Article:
They were already worried when Caesar walked up with her arm in his, and instead of switching they kept Joseph at the bar. It’s not like he couldn’t see them, though. They spoke fluidly in their Italian language that Joseph didn’t understand at all, right by the counter, too! Like they were trying to get on his nerves. He called out Caesar’s name monotonously and didn’t make eye contact.
Because if he started talking to him, Joseph knew his sarcastic tongue would bite back fairly hard.
It’s not really fair to be so mean about it, he tried to tell himself. It’s not her fault. Well, but it is, though. She’s here and she came with him. Why are all the hot guys straight?
He got so caught up in his thoughts he didn’t even hear Casanova say anything else.
“Scusami, Signor Joseph.”
Dammit, why did he have to go and be so Italian about it.
“The lady wanted whipped cream. Do you mind…?”
Why don’t you want whipped cream, Casanova? he asked in his head. Too bad Joseph couldn’t speak his thoughts.
“Sure. Take your top off.”
He reached down into the fridge to grab a canister of whipped cream. They were both just staring at him when he got back up, though, and the cup still had its lid on.
“What? Oh—oh, no, I—“ God, that pink on Casanova’s cheeks was cute. The girl, not so much—plus her giggle made Joseph cringe. “I mean, take your lid off.”
Casanova took the lid off. Joseph, warm down to his neck, topped off the drink and then rushed to the back kitchen to do dishes or something else that would take his mind off of that just happening. It was more embarrassing on their part but had they actually believed Joseph wanted Casanova to take off his shirt!?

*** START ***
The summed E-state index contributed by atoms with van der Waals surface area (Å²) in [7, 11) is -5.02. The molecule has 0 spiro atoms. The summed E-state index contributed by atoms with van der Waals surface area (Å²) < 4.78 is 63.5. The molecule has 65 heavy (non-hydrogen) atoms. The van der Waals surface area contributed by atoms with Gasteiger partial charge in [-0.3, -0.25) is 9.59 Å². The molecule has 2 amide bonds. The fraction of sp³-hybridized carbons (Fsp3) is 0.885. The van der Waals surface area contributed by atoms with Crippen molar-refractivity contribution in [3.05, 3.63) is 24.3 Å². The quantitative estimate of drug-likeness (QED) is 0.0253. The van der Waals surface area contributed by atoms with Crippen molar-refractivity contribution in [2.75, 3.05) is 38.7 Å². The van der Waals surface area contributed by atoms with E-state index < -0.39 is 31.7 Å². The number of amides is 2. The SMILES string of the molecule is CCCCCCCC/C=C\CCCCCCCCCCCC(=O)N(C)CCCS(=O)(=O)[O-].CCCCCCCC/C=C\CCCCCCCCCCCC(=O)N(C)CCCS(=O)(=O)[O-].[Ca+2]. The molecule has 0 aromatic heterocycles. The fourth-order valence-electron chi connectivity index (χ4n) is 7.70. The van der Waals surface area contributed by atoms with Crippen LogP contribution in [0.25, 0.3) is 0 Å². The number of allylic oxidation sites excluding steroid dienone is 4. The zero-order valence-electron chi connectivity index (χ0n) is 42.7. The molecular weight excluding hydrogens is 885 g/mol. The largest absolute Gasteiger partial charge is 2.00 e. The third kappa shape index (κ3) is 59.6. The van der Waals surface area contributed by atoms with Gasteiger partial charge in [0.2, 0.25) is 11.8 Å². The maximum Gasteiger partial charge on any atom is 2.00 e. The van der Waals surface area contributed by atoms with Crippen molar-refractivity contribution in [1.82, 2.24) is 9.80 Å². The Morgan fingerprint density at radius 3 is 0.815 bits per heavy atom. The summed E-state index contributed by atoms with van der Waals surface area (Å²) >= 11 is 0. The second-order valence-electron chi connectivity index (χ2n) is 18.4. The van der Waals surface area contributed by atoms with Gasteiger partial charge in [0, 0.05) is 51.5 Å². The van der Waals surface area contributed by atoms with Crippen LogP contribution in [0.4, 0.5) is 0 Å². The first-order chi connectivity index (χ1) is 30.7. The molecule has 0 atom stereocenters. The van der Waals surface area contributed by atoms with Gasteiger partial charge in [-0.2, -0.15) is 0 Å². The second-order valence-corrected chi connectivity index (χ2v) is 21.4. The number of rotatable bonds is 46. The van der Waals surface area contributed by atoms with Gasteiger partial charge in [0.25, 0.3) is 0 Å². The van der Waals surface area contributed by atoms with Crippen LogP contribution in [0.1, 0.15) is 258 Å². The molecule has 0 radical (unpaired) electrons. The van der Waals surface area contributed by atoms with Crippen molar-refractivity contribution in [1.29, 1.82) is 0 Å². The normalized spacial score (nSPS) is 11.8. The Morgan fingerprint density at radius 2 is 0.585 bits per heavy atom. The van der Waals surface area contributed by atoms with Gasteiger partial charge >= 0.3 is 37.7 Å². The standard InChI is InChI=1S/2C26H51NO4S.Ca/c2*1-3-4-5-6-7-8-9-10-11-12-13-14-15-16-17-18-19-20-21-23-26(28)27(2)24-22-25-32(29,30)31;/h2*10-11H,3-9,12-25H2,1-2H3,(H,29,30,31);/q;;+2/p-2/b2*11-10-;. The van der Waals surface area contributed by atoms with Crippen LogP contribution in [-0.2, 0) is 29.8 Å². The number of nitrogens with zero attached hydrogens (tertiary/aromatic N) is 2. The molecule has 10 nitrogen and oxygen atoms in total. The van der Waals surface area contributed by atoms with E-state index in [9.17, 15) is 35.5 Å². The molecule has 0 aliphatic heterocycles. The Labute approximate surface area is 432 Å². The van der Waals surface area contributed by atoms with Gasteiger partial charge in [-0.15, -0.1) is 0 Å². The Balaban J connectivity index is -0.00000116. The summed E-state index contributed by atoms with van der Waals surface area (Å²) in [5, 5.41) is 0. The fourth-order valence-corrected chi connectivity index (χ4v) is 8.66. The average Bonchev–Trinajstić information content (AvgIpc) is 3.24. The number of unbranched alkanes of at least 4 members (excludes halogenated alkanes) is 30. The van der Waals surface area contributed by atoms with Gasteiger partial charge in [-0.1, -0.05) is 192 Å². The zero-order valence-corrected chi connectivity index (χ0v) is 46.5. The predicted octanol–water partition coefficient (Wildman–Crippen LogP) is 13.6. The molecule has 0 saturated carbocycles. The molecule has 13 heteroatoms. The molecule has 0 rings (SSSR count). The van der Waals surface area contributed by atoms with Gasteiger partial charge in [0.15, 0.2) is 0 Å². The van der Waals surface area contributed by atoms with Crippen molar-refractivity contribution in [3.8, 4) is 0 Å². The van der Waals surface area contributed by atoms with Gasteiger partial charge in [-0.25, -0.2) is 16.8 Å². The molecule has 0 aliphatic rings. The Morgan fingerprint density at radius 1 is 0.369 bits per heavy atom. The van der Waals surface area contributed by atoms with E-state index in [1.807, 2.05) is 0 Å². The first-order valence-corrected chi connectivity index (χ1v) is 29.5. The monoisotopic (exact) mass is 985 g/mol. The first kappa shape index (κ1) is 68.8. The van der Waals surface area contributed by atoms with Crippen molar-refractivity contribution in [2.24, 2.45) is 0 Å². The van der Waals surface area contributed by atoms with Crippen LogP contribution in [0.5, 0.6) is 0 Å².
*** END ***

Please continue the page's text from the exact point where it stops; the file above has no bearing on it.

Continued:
…Not that Joseph would mind, really. The way that shirt stretched over his chest, Joseph could tell that he was muscular, but the sharp angles of his face and the care he took of his hair—it just all balanced out well in Joseph’s head, and indeed he wouldn’t mind if Casanova obliged and took his ‘top’ off.
The worst however, was the third time Casanova came in. The same girl accompanied him, but this time, she hung back at one of the tables. She kept looking at Joseph and smiling for some reason but he just ignored it. They were busy anyway and he was on bar. He didn’t even notice Casanova’s name and order until he called it out and there he was, dressed ridiculously nice in a casual suit, right at the bar.
“Do you have a minute?” he asked.
Joseph’s heart thumped—he didn’t really have a minute, but for Casanova, he’d make one.
“U-uh, sure,” he said. Attempt 1 to act casual: 0 points, because Joseph had no chill. “What’s up?”
“My friend over there,” Casanova nodded toward the girl. She glanced up to see them looking and waved. “She thinks you’re cute and would like to know if you’d go on a date with her.”
Joseph couldn’t help snorting and had to cover his face to hide his laughter. Was he serious? Was it really not obvious how gay Joseph was? He guessed that maybe all the negative staring he’d done at her back from their last visit might’ve given her the wrong impression.